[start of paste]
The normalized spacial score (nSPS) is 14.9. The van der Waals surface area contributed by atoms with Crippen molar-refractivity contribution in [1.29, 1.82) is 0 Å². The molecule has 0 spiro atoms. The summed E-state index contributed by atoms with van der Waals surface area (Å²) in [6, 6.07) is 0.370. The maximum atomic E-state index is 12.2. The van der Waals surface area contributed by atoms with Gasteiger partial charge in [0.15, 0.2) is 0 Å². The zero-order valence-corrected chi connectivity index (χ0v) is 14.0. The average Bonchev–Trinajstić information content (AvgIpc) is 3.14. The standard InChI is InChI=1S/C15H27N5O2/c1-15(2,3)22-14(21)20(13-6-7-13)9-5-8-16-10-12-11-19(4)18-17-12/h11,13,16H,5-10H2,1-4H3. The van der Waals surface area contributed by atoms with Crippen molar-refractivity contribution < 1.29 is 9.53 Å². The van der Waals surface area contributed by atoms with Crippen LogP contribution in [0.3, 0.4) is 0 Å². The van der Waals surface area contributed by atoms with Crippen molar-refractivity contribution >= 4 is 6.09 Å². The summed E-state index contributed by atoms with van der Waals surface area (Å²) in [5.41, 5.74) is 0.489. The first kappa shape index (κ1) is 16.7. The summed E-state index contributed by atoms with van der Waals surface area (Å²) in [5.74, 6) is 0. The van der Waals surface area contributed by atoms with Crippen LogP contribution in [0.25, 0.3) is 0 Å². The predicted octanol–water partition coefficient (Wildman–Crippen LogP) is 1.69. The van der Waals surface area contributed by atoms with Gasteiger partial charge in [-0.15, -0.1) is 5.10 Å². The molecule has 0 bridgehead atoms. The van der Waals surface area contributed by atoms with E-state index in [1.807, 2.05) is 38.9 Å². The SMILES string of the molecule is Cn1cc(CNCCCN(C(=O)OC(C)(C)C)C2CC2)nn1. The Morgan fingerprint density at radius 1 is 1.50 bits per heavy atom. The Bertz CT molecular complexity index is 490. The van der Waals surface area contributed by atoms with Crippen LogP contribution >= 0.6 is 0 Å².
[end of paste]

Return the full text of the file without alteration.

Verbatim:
The normalized spacial score (nSPS) is 14.9. The van der Waals surface area contributed by atoms with Crippen molar-refractivity contribution in [1.29, 1.82) is 0 Å². The molecule has 0 spiro atoms. The summed E-state index contributed by atoms with van der Waals surface area (Å²) in [6, 6.07) is 0.370. The maximum atomic E-state index is 12.2. The van der Waals surface area contributed by atoms with Gasteiger partial charge in [0.15, 0.2) is 0 Å². The zero-order valence-corrected chi connectivity index (χ0v) is 14.0. The average Bonchev–Trinajstić information content (AvgIpc) is 3.14. The standard InChI is InChI=1S/C15H27N5O2/c1-15(2,3)22-14(21)20(13-6-7-13)9-5-8-16-10-12-11-19(4)18-17-12/h11,13,16H,5-10H2,1-4H3. The van der Waals surface area contributed by atoms with Crippen molar-refractivity contribution < 1.29 is 9.53 Å². The van der Waals surface area contributed by atoms with Crippen LogP contribution in [0.3, 0.4) is 0 Å². The van der Waals surface area contributed by atoms with Crippen molar-refractivity contribution >= 4 is 6.09 Å². The summed E-state index contributed by atoms with van der Waals surface area (Å²) in [5.41, 5.74) is 0.489. The first kappa shape index (κ1) is 16.7. The summed E-state index contributed by atoms with van der Waals surface area (Å²) in [5.74, 6) is 0. The van der Waals surface area contributed by atoms with Crippen LogP contribution in [0.25, 0.3) is 0 Å². The predicted octanol–water partition coefficient (Wildman–Crippen LogP) is 1.69. The van der Waals surface area contributed by atoms with Gasteiger partial charge in [-0.15, -0.1) is 5.10 Å². The molecule has 0 bridgehead atoms. The van der Waals surface area contributed by atoms with E-state index in [1.807, 2.05) is 38.9 Å². The SMILES string of the molecule is Cn1cc(CNCCCN(C(=O)OC(C)(C)C)C2CC2)nn1. The Morgan fingerprint density at radius 1 is 1.50 bits per heavy atom. The Bertz CT molecular complexity index is 490. The van der Waals surface area contributed by atoms with Crippen LogP contribution >= 0.6 is 0 Å².